It’s important to rest… that’s the rumor.
My training coaches swear that your gains come from resting after you work out. The bible says that even God rested after creating the world. I know people who go lay in salt-water isolation tanks when they need to rest. My husband meditates. People swear by “resting” and it sounds like a great idea… in theory.
I wouldn’t know from personal experience. “Rest” means almost nothing to me. When I say I’m “resting,” what I mean is I’m frantically scrambling to find something to do that feels rewarding and significant. In my world, “rest” means rattling a tin-cup against the bars of my own brain, pleading for a sense of fulfillment and completion that only comes from working myself to exhaustion. I don’t rest, I ruminate. Furthermore, it appears, “rest” is intrinsically tied to other concepts like “asking for help,” “leaning on trusted friends,” “slowing down” and “relinquishing control.”
Yeah… I’m no good at those either.
I guess there’s a whole mental-health revolution going on that calls this inability to chill-the-fuck-out, “anxiety.” But I grew up in the 80’s and mental health wasn’t a thing. Personal reflection and “self-care” were considered “touchy-feely” and were regarded with the same dubious disapproval as masturbation or eating more than 2 cookies after dinner. I remember my mother sneering that phrase: “touchy-feely” with an exaggerated eye-roll when I brought home a 4th-grade assignment called, “My Book About Me!” As the title suggests, it was a year-long project in which we wrote about ourselves- what we liked, what we hated, what we thought, how we felt. My parents thought it was the dumbest idea ever. They might deny it, but the lesson was clear: Nobody gave a fuck what I liked or hated. And asking a child what they thought or how they felt was tantamount to spoiling them with lavish indulgence. I wasn’t a person. I was a prop.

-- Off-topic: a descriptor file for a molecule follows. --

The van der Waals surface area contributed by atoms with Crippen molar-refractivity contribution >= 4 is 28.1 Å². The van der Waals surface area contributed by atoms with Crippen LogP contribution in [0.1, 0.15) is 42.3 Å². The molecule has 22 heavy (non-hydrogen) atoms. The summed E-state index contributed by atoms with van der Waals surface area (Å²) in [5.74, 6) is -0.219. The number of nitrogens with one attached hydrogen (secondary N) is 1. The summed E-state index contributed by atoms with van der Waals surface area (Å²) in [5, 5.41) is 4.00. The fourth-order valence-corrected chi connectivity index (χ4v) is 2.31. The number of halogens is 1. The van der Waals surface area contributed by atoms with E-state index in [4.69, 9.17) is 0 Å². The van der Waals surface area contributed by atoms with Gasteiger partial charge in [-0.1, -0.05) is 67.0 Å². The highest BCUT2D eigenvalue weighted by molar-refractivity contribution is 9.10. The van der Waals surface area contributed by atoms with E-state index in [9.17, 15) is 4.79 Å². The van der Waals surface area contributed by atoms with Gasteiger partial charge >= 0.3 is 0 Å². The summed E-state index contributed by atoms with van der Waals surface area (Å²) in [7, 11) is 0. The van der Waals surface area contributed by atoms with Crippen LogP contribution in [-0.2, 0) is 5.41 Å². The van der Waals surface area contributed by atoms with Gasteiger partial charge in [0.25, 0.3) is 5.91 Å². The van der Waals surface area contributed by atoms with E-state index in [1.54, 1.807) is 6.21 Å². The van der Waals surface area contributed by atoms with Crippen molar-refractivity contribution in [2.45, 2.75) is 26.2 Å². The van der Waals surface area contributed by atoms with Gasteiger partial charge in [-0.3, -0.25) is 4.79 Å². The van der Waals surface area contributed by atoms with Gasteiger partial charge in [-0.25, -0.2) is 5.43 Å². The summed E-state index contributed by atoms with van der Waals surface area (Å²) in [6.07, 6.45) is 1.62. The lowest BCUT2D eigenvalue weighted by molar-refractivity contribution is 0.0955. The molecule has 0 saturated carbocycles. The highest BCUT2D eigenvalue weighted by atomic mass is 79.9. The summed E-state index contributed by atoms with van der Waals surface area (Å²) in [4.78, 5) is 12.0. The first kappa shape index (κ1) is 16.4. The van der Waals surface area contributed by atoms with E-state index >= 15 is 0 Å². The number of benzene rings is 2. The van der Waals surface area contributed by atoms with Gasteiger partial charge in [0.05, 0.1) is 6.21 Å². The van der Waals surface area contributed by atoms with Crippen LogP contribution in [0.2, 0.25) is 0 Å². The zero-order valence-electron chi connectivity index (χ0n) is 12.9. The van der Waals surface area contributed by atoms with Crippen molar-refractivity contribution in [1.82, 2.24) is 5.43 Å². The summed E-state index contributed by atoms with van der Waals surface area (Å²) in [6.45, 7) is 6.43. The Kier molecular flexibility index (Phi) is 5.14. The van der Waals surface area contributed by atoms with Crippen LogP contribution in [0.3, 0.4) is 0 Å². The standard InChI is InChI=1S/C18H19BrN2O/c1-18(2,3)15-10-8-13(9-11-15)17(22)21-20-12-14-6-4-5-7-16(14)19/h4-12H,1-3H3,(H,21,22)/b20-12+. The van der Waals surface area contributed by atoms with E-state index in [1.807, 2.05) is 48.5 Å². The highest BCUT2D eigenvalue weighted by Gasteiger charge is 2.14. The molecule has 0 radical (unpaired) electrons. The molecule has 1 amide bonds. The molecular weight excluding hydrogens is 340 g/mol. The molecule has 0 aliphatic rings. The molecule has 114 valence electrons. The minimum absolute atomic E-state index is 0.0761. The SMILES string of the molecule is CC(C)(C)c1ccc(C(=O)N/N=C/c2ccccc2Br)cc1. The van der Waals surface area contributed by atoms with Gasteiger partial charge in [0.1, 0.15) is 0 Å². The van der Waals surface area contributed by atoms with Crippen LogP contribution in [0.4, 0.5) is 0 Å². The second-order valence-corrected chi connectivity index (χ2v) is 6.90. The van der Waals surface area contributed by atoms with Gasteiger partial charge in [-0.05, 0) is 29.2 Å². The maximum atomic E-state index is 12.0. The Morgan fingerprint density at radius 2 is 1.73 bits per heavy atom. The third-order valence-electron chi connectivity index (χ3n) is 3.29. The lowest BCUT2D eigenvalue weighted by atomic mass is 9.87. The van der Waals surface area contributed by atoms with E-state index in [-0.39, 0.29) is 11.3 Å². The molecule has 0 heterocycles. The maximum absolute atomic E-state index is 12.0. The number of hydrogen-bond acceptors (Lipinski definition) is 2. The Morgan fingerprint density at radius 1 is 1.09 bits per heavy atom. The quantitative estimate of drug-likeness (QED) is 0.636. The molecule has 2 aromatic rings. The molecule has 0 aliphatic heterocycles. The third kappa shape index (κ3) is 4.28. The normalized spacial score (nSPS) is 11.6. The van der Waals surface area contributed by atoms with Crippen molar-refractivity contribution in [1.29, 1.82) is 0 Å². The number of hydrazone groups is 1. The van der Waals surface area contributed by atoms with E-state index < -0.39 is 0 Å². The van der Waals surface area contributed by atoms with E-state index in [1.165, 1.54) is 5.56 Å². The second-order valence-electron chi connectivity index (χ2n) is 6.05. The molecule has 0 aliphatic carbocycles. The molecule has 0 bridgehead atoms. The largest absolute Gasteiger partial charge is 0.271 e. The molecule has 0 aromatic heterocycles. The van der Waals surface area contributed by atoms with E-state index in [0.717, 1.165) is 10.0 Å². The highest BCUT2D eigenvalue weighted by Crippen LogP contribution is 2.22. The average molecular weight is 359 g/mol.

It really prepared me for government work.
As I’ve mentioned before, our shifts are 48 hours. We can sleep if there’s time. We can eat, we can go home, we can go to the gym. We work on call, but it’s rare we actually get to relax. When you’re not working an active death scene, you’re answering the phone, writing case files, drawing toxicology samples, etc. etc. It’s not uncommon to bust your ass for an entire day, and then bust your ass for an entire night… only to continue to bust your ass for ANOTHER whole day… and then bust your ass for another entire night. For really-reals, sometimes you work the WHOLE 48 hours.
When I tell people about 48 hour shifts, the response if often, “How is that legal.” And the answer is… I don’t know. Maybe because we never complain and we almost never “tap out.” I’ve only waved the white flag 2 or 3 times in the last 12 years. The last time I was too exhausted to continue a shift, I called my boss only to have him tell me that there wasn’t anyone to take over and I’d have to work another 5 hours before relief was available. Never mind the fact that he was sitting in the office surfing Amazon and eating Cheetos. Whatever. He was too busy “bossing” to consider the possibility that I might fall asleep at the wheel and crash our truck into a school bus.
We carry on. I’m not sure how. Maybe because we generation x-ers are still tethered to the idea that you grind until you die because that makes you a good person. Maybe because after a certain point, exhaustion becomes non-sensical to the point of being downright entertaining. That was certainly the case on THIS particular day-
To be fair, this day was actually a continuation of a night that didn’t end so well. If you want to get caught up, feel free to go back and read this post:
(For anyone who isn’t prepared to commit to 2 posts in one sitting, here’s a recap: I had just spent the entire night on an uncommonly distressing suicide. I hadn’t slept in almost 24 hours and had just experienced a super metaphysical run-in with a hummingbird.) Everyone on the same page now? Good. Moving on…